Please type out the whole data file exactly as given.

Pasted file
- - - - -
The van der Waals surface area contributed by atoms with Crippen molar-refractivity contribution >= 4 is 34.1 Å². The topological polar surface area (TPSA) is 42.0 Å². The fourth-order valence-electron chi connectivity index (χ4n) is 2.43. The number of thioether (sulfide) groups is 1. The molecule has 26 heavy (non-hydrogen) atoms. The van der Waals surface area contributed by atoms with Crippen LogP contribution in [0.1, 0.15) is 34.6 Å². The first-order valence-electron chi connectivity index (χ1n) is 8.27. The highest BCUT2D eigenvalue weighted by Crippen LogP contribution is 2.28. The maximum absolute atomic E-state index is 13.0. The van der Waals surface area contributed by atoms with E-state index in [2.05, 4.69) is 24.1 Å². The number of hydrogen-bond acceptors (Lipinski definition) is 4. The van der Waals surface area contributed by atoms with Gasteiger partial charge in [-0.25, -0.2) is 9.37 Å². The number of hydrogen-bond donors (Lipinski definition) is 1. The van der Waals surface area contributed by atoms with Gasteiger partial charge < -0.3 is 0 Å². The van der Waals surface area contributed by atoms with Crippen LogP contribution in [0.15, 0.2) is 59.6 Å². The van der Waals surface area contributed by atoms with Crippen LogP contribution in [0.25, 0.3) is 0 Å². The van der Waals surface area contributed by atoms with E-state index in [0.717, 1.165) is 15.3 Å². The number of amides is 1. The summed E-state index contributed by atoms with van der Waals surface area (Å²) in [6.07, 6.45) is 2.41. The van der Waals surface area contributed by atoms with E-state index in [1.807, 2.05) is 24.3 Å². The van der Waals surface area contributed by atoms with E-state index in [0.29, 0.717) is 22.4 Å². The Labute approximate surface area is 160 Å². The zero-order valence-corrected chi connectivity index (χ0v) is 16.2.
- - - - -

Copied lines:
The van der Waals surface area contributed by atoms with Crippen molar-refractivity contribution >= 4 is 34.1 Å². The topological polar surface area (TPSA) is 42.0 Å². The fourth-order valence-electron chi connectivity index (χ4n) is 2.43. The number of thioether (sulfide) groups is 1. The molecule has 26 heavy (non-hydrogen) atoms. The van der Waals surface area contributed by atoms with Crippen LogP contribution in [0.1, 0.15) is 34.6 Å². The first-order valence-electron chi connectivity index (χ1n) is 8.27. The highest BCUT2D eigenvalue weighted by Crippen LogP contribution is 2.28. The maximum absolute atomic E-state index is 13.0. The van der Waals surface area contributed by atoms with E-state index in [2.05, 4.69) is 24.1 Å². The number of hydrogen-bond acceptors (Lipinski definition) is 4. The van der Waals surface area contributed by atoms with Gasteiger partial charge in [-0.25, -0.2) is 9.37 Å². The number of hydrogen-bond donors (Lipinski definition) is 1. The van der Waals surface area contributed by atoms with Gasteiger partial charge < -0.3 is 0 Å². The van der Waals surface area contributed by atoms with Crippen LogP contribution in [0.15, 0.2) is 59.6 Å². The van der Waals surface area contributed by atoms with Crippen LogP contribution in [0.25, 0.3) is 0 Å². The van der Waals surface area contributed by atoms with E-state index in [0.717, 1.165) is 15.3 Å². The number of amides is 1. The summed E-state index contributed by atoms with van der Waals surface area (Å²) in [6.07, 6.45) is 2.41. The van der Waals surface area contributed by atoms with E-state index in [1.807, 2.05) is 24.3 Å². The van der Waals surface area contributed by atoms with E-state index in [0.29, 0.717) is 22.4 Å². The Labute approximate surface area is 160 Å². The zero-order valence-corrected chi connectivity index (χ0v) is 16.2.